AAFP Global Health Workshop gains more international interest
The American Academy of Family Physicians Center for International Health Initiatives (AAFP-CIHI) held its annual Family Medicine Global Health Workshop, in Minneapolis, September 6-8. The workshop demonstrated a constantly growing interest in global health among AAFP members: this year’s attendance increased by about 25%; the number of abstract submissions grew from 103 last year to 155 this year; students and residents’ participation noticeably increased as well. With the thematic byline Family Medicine: Educating and Caring for the World, the workshop gathered together family medicine educators, practicing family physicians, family medicine residents, medical students and health allied professionals with an undivided interest in global health. This year’s workshop again served as a forum for AAFP members and international participants to elaborate and reflect upon the growing importance of family medicine and primary care as foundational to global health.
Dr Dan Ostergaard, AAFP Vice President and WONCA North America Region President, in his welcoming remarks, pointed out that we in family medicine and other colleagues in primary care have multiple opportunities to improve care for the people of the world. It is our responsibility, he said, to educate each other and share our resources to do so. Dr Ostergaard thanked the CIHI Advisory Board and workshop educational chairs, Drs Cynthia Haq, Edward Shahady and Brian Jack for their enthusiasm, energy and professional input. He also extended his gratitude to the AAFP Foundation that has been supporting this important CME activity since 2005.
Dan Ostergaard MD, WONCA North America region president, greeting the workshop participants at the opening session.
The workshop started with the key-note address from Prof Richard Roberts, WONCA President, who emphasized the fact that the nature of global health was changing shifting from communicable to chronic disease, from vertical programs to horizontal systems. These changes, said Prof Roberts, create extraordinary opportunities and challenges for primary care.
The workshop has been consistent in its growth and has become an educational and networking event of the year for family physicians and family medicine educators in the field of global health. This is the event that the AAFP has designed to be a connecting hub for globally-minded members to communicate, interact, network and learn from each other.
It was encouraging to hear that all of the participants found this continuing medical education activity valuable to AAFP members and their professional development. In their evaluations, many of the participants praised the workshop for its educational depth and variety, expertise of presenters and collegial atmosphere. The range of presentations covered topics that met interests of beginners in global health as well as seasoned international medicine experts. Those who are just making their first steps in their global health career realized that like any other worthwhile activity, “getting started” could be the most challenging step. Through specially designed workshops, they were provided with a “get started” framework to develop a vision and capacity for their global health activities and make them an integral part of their overall professional and personal life.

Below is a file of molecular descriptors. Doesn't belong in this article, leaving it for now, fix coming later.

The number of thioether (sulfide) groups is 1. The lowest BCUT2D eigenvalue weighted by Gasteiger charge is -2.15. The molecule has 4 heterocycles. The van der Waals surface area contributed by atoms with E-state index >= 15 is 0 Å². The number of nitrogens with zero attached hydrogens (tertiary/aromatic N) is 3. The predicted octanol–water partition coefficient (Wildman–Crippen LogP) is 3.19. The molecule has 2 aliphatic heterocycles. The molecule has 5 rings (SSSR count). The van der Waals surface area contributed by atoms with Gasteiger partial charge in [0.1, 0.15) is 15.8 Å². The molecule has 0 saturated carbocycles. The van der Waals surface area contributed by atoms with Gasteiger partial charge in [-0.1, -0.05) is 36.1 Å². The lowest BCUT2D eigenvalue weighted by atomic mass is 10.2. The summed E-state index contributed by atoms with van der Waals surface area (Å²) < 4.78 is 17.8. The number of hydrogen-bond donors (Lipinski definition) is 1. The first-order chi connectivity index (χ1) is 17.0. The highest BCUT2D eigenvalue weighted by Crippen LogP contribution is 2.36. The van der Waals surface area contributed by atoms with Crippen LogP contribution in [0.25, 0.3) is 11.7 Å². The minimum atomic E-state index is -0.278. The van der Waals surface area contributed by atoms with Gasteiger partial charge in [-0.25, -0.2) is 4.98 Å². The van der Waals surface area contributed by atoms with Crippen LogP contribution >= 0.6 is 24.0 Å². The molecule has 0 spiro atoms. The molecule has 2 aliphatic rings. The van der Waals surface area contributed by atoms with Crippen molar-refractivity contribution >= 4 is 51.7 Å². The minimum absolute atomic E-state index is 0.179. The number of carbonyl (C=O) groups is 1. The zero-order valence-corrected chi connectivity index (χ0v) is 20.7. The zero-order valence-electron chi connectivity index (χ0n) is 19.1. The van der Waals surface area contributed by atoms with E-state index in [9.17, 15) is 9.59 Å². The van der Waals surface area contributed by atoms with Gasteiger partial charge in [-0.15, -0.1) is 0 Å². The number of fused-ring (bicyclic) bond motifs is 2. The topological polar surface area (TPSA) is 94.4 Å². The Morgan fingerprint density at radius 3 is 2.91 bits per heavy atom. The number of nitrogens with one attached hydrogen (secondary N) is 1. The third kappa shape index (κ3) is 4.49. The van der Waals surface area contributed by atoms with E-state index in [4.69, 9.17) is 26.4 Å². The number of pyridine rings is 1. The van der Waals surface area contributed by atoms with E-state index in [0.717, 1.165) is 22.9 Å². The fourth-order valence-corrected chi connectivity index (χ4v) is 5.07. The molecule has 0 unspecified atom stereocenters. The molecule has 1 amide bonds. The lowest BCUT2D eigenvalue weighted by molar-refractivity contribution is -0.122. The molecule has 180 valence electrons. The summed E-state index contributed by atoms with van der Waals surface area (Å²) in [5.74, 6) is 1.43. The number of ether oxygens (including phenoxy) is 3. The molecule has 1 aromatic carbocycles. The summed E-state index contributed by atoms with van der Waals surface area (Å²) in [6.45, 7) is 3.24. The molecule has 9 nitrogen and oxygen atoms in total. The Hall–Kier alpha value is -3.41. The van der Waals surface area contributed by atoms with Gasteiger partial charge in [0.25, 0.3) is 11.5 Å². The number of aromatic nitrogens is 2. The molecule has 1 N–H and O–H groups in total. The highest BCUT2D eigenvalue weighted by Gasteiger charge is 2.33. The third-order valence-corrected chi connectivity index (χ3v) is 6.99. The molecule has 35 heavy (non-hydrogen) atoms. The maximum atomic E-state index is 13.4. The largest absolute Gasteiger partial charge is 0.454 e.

Learning from others through formal lectures and informal interactions has always been the direction we have taken at the workshop and especially when “others” are global health experts and educators with 25-30 years of successful experience in training and guiding young doctors to provide health care in a variety of international and intercultural settings. One of the sessions presented achievements and challenges of the US nation’s oldest family medicine residency track in global health. It generated an interactive discussion of critical principles and lessons learned in developing and maintaining successful programs at home and abroad.
Photo: Dr Bruce Dahlman, a family physician from Minnesota who worked more than 15 years in Africa shares his observations with Prof Rich Roberts, WONCA President.
Participants enjoyed plenty of opportunities to meet their peers – physicians, residents, faculty and medical students with similar goals and interests, and learn from each other about what is going on around the world and how ideas and projects can be adapted or replicated in other countries and regions. The workshop program included the Networking Reception with Poster Presentations, “Meet the Global Health Mentor” Student/Resident Reception, facilitated discussion and networking groups on Africa and China and common interest lunches where participants could reconnect with old friends/colleagues, meet new ones, share and network.
Photo: Lauren Brown, a medical student from California, talks about her research project with Dr Sam Matheny, Assistant Provost for Global Health Initiatives, University of Kentucky College of Medicine.